EUGENE, Ore. (CN) – A University of Oregon sign language instructor claims he was suspended because disruptive students complained that he’d asked them “if they wanted to be shot.” The prof says the students took the phrase out of context from a story he told them about traveling in Pakistan, where, he said, he would have been shot if he did not respect the local culture.
Peter Quint sued the University of Oregon and three administrations in Federal Court. He claimed the failed to accommodate his deafness and failed to take action against disruptive students in his class.
Because he is deaf, Quint said, he had difficulty controlling a group of students whom he could not hear or see talking.
“Plaintiff believed that the only reason the students felt free to talk and disrupt his class was because of his disability,” he says in his complaint.
Quint says he discussed the problem during spring term this year with his supervisor, defendant Kathy Roberts, who suggested videotaping the class. He says this did not improve the situation, which came to a head in May.
When a group of students continued to talk, Quint says, he stopped teaching to tell a story “that contained lessons about tolerance and communication which plaintiff learned while living in Pakistan. A central theme in the story was if plaintiff did not respect the local customs and culture while in Pakistan, he would have been shot. Plaintiff told this story in hopes that the students would respect his teaching policies and stop engaging in disruptive and discriminatory conduct.”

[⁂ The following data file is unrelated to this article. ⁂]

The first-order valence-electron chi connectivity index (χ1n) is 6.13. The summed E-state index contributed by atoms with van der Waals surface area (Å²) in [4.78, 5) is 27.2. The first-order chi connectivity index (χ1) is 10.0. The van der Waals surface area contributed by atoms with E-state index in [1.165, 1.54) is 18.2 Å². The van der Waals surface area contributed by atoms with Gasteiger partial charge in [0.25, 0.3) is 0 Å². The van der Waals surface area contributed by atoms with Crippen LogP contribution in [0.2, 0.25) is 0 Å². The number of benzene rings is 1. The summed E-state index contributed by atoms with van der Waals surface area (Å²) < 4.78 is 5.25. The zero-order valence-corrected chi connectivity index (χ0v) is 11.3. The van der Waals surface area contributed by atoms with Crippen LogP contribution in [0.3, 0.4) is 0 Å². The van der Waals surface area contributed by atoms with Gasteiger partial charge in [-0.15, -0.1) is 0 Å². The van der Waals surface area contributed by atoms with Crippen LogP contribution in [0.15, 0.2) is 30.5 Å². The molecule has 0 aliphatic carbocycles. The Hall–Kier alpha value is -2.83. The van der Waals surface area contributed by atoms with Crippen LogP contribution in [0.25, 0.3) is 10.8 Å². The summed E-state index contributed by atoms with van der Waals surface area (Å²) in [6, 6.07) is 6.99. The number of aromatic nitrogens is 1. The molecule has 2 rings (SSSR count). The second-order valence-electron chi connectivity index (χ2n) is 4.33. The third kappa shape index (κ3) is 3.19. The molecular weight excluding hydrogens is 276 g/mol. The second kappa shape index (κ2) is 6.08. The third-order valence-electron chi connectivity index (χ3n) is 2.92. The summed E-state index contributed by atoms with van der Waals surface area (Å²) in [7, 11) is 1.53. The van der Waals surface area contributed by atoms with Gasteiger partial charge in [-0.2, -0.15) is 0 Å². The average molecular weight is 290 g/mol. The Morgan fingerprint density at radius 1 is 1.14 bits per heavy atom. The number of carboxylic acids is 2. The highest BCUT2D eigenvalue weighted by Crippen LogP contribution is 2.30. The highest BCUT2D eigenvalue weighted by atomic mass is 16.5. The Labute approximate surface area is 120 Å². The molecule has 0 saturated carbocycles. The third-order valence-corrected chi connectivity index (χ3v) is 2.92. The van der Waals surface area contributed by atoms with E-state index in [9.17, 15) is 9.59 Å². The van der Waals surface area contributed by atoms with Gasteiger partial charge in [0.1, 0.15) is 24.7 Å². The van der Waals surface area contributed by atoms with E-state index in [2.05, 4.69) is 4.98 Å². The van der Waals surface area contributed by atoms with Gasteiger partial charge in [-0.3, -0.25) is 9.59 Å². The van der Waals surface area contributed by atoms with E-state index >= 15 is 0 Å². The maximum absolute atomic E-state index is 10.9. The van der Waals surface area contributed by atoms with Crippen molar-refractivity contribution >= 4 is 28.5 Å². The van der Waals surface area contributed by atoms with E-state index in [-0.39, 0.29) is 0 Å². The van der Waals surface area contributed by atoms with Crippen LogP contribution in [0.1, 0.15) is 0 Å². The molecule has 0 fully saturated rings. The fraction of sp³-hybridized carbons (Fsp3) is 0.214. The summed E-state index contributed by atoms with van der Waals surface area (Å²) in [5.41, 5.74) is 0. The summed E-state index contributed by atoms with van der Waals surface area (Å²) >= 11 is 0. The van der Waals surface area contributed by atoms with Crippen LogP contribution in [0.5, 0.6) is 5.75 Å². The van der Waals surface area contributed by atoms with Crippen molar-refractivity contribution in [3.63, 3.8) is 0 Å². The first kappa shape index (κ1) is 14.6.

Apparently it didn’t work.
“During that same class, the group of students continued to talk at times when plaintiff could not see them talking or understand what they were saying,” the complaint states.
“Upon learning of this behavior plaintiff made a statement during an in-class discussion that tied back into the story plaintiff previously told the class asking the students as a whole if they wanted to be shot. Plaintiff’s statement was taken out of context and used by the same students who engaged in the discriminatory conduct to have plaintiff suspended from teaching.”
Quint says his supervisor, defendant Michael Bullis suspended him for the rest of the year, without a hearing and without giving him a chance to explain his side of the story.
He seeks damages for failure to provide reasonable accommodation, hostile work environment, and civil rights violations, including due process and free speech.
He is represented by Kevin Tillson with Hunt & Associates, of Portland.